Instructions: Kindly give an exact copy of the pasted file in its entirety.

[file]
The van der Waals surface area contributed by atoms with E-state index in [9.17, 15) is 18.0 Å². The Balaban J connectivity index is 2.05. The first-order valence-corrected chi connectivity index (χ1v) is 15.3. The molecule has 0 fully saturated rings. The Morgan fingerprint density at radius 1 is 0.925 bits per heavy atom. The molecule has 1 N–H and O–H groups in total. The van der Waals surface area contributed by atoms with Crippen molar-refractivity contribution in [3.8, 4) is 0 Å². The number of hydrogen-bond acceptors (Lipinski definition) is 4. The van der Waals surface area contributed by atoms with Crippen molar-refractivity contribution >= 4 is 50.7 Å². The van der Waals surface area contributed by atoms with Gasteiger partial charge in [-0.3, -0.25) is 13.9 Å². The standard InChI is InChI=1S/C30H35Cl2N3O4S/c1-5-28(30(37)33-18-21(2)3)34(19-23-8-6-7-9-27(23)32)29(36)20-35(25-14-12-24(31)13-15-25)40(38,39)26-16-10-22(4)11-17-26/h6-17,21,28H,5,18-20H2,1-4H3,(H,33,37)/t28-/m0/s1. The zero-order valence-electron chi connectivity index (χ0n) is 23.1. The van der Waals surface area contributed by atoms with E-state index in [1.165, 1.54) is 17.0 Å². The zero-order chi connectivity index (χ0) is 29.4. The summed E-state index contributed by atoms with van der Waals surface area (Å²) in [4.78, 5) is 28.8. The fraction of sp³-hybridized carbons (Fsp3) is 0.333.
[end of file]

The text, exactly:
The van der Waals surface area contributed by atoms with E-state index in [9.17, 15) is 18.0 Å². The Balaban J connectivity index is 2.05. The first-order valence-corrected chi connectivity index (χ1v) is 15.3. The molecule has 0 fully saturated rings. The Morgan fingerprint density at radius 1 is 0.925 bits per heavy atom. The molecule has 1 N–H and O–H groups in total. The van der Waals surface area contributed by atoms with Crippen molar-refractivity contribution in [3.8, 4) is 0 Å². The number of hydrogen-bond acceptors (Lipinski definition) is 4. The van der Waals surface area contributed by atoms with Crippen molar-refractivity contribution >= 4 is 50.7 Å². The van der Waals surface area contributed by atoms with Gasteiger partial charge in [-0.3, -0.25) is 13.9 Å². The standard InChI is InChI=1S/C30H35Cl2N3O4S/c1-5-28(30(37)33-18-21(2)3)34(19-23-8-6-7-9-27(23)32)29(36)20-35(25-14-12-24(31)13-15-25)40(38,39)26-16-10-22(4)11-17-26/h6-17,21,28H,5,18-20H2,1-4H3,(H,33,37)/t28-/m0/s1. The zero-order valence-electron chi connectivity index (χ0n) is 23.1. The van der Waals surface area contributed by atoms with E-state index in [1.165, 1.54) is 17.0 Å². The zero-order chi connectivity index (χ0) is 29.4. The summed E-state index contributed by atoms with van der Waals surface area (Å²) in [4.78, 5) is 28.8. The fraction of sp³-hybridized carbons (Fsp3) is 0.333.